befriended a former Hezbollah chauffeur and assistant to top Hezbollah
      leaders named Abu Mohamad Yassin, who told him that a Hezbollah
      militant named "Brru" was the suicide bomber. That story is suspicious
      on several counts, the most obvious being that intelligence agencies
      almost never reveal the name, or even the former position, of an
      actual informant.

      The September 2003 court testimony of Patricio Pfinnen, the SIDE
      official in charge of the AMIA bombing investigation until he was
      fired in January 2002, casts serious doubt on the informant's
      credibility. Pfinnen testified that when he and his colleagues went
      back to the informant with more questions, "something went wrong with
      the information, or they were lying to us." Pfinnen said his team
      ultimately discarded the Berro theory because the sources in Lebanon
      had "failed and were not certain." He concluded, "I have my doubts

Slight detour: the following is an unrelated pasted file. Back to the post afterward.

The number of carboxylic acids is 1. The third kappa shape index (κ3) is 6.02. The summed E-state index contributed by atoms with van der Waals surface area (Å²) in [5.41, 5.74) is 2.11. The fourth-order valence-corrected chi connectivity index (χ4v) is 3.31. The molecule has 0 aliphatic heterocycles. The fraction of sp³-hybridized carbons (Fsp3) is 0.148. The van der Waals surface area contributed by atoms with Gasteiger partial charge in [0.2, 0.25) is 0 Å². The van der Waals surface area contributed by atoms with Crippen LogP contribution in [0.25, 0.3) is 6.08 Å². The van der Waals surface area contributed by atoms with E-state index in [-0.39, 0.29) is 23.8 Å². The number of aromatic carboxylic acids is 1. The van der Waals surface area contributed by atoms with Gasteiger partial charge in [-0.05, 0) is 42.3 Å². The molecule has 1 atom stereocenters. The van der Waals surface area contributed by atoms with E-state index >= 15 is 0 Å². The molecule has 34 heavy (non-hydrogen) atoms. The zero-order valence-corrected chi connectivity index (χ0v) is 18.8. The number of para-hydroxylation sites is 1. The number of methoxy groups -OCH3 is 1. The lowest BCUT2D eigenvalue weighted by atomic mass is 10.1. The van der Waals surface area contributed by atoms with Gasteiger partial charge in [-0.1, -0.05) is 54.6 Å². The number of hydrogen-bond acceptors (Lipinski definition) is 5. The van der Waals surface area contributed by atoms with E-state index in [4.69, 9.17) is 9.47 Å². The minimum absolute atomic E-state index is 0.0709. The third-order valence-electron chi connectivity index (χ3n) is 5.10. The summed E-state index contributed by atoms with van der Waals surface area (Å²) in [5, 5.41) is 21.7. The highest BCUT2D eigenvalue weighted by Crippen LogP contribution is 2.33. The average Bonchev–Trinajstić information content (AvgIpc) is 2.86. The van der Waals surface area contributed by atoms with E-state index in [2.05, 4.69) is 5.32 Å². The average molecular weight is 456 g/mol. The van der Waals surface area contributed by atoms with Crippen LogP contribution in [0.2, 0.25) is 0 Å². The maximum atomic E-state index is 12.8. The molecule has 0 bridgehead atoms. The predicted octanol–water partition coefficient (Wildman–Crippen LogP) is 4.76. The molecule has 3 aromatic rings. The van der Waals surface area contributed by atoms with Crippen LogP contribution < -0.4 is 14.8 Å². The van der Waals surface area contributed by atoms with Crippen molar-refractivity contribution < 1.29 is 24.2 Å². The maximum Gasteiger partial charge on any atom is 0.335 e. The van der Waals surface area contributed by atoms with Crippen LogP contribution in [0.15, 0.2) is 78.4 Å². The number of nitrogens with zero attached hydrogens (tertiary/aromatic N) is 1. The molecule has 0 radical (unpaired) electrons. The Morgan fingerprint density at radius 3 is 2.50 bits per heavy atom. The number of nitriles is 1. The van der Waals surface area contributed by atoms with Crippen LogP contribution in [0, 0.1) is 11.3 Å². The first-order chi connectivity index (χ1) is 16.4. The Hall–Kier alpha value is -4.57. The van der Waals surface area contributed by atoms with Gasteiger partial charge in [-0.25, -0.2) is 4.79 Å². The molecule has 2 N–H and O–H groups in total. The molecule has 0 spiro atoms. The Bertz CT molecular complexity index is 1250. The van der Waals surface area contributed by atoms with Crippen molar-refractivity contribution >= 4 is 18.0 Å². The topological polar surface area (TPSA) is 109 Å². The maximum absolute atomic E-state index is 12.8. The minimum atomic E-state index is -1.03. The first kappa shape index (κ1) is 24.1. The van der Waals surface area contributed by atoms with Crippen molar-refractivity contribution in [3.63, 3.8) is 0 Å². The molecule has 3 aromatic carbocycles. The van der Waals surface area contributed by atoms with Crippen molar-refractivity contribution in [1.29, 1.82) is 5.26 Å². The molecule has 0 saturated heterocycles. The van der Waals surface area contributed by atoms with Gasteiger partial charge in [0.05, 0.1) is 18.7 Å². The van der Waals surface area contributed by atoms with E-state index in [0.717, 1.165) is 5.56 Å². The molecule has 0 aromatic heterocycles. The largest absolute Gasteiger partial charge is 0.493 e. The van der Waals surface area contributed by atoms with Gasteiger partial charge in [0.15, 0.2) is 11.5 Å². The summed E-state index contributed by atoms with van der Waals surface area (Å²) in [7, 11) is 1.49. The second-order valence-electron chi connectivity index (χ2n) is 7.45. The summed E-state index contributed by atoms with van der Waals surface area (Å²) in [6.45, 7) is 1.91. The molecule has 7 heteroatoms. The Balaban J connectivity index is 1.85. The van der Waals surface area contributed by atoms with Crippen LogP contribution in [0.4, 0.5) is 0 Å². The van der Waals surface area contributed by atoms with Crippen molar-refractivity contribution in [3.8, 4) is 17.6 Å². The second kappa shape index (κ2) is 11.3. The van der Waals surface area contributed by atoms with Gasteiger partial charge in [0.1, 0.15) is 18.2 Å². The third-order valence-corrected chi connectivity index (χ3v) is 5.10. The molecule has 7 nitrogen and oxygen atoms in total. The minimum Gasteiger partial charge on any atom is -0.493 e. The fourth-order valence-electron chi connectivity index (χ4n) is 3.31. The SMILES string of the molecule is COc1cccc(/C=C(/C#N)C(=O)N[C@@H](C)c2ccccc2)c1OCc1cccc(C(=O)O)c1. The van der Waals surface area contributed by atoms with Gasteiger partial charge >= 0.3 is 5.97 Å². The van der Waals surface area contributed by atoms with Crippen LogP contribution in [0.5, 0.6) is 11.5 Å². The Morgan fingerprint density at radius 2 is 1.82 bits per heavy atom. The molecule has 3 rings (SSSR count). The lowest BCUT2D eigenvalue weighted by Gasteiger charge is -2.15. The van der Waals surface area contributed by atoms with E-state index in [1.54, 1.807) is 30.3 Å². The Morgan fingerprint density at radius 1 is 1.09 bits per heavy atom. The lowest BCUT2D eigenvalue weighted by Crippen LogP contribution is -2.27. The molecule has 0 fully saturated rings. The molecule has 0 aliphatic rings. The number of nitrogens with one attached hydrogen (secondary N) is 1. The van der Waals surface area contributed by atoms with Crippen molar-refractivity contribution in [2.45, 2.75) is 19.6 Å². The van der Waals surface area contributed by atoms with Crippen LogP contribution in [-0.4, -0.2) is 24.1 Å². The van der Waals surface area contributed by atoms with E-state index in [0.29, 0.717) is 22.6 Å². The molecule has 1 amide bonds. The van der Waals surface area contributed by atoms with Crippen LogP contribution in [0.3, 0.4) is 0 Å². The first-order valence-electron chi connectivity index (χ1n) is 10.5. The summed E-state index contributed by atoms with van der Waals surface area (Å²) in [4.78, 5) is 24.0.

about [Berro] being the person who was immolated."

      After Pfinnen was fired in a power struggle within the intelligence
      agency, SIDE named Berro as the suicide bomber in a secret report. In
      March 2003, just after that report was completed, Ha'aretz reported
      that the Mossad had not only identified the bomber as Berro but
      possessed a transcript of Berro's farewell telephone call to Lebanon
      before the bombing, during which he told his parents that he was going
      to "join" his brother, who had been killed in a suicide bombing in
      Lebanon. When the 2006 indictment was released, however, it became
      clear that no evidence of such a call existed.

      In September 2004, a Buenos Aires court acquitted Telleldin and the
      police officials who had been jailed years earlier, and in August
      2005 Judge Galeano was impeached and removed from office. But
      Galeano's successors, prosecutors Alberto Nisman and Marcelo Martinez
      Burgos, pressed on, hoping to convince the world that they could
      identify Berro as the bomber. They visited Detroit, Michigan, where
      they interviewed two brothers of Berro and obtained photos of Berro
      from them. They then turned to the only witness who claimed she had
      seen the white Trafic at the scene of the crime--Nicolasa Romero.

      In November 2005, Nisman and Burgos announced that Romero had
      identified Berro from the Detroit photos as the same person she had
      seen just before the bombing. Romero, on the other hand, said she
      "could not be completely certain" that Berro was the man at the scene.